Harford County school board members were suggesting anything they could think of Monday that would raise money to keep the public school system's three pools open and preserve the interscholastic swimming program.
The school system also faces spending hundreds of thousands of dollars to repair the pools and keep them operational.
The brainstorming session was part of the second work session, hosted by the school board, on Harford County Public Schools' proposed fiscal 2018 budget.
High school swimmers and their parents, as well as prospective high school swimmers, filled the board meeting room at the A.A. Roberty Building in Bel Air as part of continued protests to preserve the swimming program.
"Please do not end swimming in Harford County Public Schools," Madison Thompson, 10, of Aberdeen, said.
"Swimming is not only a huge part of my life, but an important lifesaving skill to all," Madison said.
She was one of about 15 speakers who urged the board to preserve swimming.
Hefty repair tab
The need to raise money was prompted not only by continued public pressure to keep pools open, but also the news that it will cost an estimated $750,000 to fix long-standing issues with the 40-year-old pool at North Harford Middle School.
The aging pools at Edgewood Middle School and Magnolia Middle School could soon need extensive repairs, too.
"We're talking about, over a period of time, approximately $750,000 to repair that pool and get it in operable condition," Joe Licata, chief of administration for HCPS, said.
Last September, board members approved a capital improvement program for 2018 that included $250,000 to repair a ruptured main drain line in the North Harford Middle School pool.
Licata noted Monday that the $250,000 request was a "place holder" while a contractor assessed the extent of the repairs needed beyond the main drain line.
School officials got an estimate of $750,000 to make all the repairs to a pool that was built in 1976, according to Licata. He said it would cost "in the neighborhood" of $400,000 just to repair the drain line.
"A revenue source was to be identified to continue the operation of the pools," Licata said Monday. "Since that revenue stream was not in place at the time the superintendent submitted her request to the Board of Education for subsequent years, it was removed from the proposed budget request for FY18."
He stressed that "swimming as a sport has not been targeted."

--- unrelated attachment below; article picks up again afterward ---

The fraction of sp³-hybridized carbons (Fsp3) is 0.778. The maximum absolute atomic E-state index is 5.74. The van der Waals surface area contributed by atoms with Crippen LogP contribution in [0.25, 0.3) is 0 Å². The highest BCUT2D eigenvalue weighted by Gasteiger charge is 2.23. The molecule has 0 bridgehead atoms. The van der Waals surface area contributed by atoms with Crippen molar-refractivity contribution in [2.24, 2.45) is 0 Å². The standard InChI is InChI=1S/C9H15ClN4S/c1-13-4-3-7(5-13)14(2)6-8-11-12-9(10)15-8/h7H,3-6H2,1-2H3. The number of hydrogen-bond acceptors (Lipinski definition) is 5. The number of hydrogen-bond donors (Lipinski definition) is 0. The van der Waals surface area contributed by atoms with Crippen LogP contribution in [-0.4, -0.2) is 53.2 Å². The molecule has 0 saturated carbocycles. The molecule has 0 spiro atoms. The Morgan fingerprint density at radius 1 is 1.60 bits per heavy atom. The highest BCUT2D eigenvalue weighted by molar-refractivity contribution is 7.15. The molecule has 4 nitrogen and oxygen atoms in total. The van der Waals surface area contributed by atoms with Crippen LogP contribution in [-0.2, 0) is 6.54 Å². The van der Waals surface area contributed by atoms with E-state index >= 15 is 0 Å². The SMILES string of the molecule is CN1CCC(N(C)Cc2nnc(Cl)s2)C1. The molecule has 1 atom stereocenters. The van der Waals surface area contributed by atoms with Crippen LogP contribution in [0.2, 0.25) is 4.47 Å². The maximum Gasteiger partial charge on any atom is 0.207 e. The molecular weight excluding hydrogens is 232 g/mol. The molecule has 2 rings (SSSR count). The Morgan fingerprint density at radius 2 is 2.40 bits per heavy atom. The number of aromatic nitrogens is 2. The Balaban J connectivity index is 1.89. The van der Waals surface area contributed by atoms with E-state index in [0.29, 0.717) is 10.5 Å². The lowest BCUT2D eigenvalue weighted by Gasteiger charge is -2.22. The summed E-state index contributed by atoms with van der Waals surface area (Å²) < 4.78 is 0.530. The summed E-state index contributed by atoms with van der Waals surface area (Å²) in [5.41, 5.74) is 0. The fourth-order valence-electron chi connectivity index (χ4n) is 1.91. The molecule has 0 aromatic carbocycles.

"It's the cost of the infrastructure and the ongoing maintenance to repair three pools," Licata said.
Schools Superintendent Barbara Canavan has submitted a $455.2 million operating budget for the board's approval for the coming fiscal year. School system officials have recommended more than $2.5 million in cost-saving measures, including eliminating nearly $449,000 swim program personnel and pool operations expenses.
"It's a very expensive program to operate because of the capital investment and because of the ongoing maintenance and cost we need to sustain those swimming pools," Licata said.
Amanda Dorsey, the student representative to the board, asked why there is still some money in the budget for the summer swimming program – the pools are heavily used by the community for various parks and recreation swim programs.
Dorsey pointed out $31,211 for professional salaries and $14,196 for supplies.
"My thought process was, after July 1, that we would have no financial support to maintain these pools at all, so if the summer programs are going through July, who are we paying?" she asked.
The next fiscal year begins July 1.
Budget Director Eric Clark explained that the summer swim program would remain in place, under the superintendent's proposed budget, and then the pools would be closed in August once they are drained and cleaned.
Fundraising brainstorming session
Board members asked about several ways to raise money to keep the pools open, such as whether the pools could be rented out for events run by for-profit organizations, sharing maintenance costs with the county, selling advertising or naming rights for pool facilities.
Cornell Brown, assistant superintendent for operations, said nonprofit organizations can use school facilities, if they do not charge a fee for people to get in, but for-profit entities cannot use them, noting state law requires that use of facilities has to be "free and open to the public."
"The use of our facilities cannot be granted to entities that do not have open admission for public use," he said.
Patrick Spicer, the school system's lawyer, said any organization allowed to use a school facility would be subject only to charges for "reasonable use," such as custodial services.
'We're not land holders and commercial operators of properties that we would just lease for profit," Spicer said.
The school system has policies governing advertising at athletic facilities and naming rights.
Joe Voskuhl, the board vice president and a former Bel Air High School principal, said community booster clubs typically handle advertisements, such as those that are found on football field scoreboards.
Board member Jansen Robinson suggested putting the money for the swim program back in next year's budget while school officials and the community look into potential revenue sources.
"At the end of the day, whatever decision we come to, the public needs to know that we've done our due diligence," he said.
Robinson noted the board must vote to adopt the superintendent's budget Jan. 23, before sending it to state and local funding authorities.
"That doesn't give us a lot of time to get the answers that we would need," he said.
Canavan told Spicer and her top aides to present information during the Jan. 19 budget work session about the legal considerations involved in board members' ideas.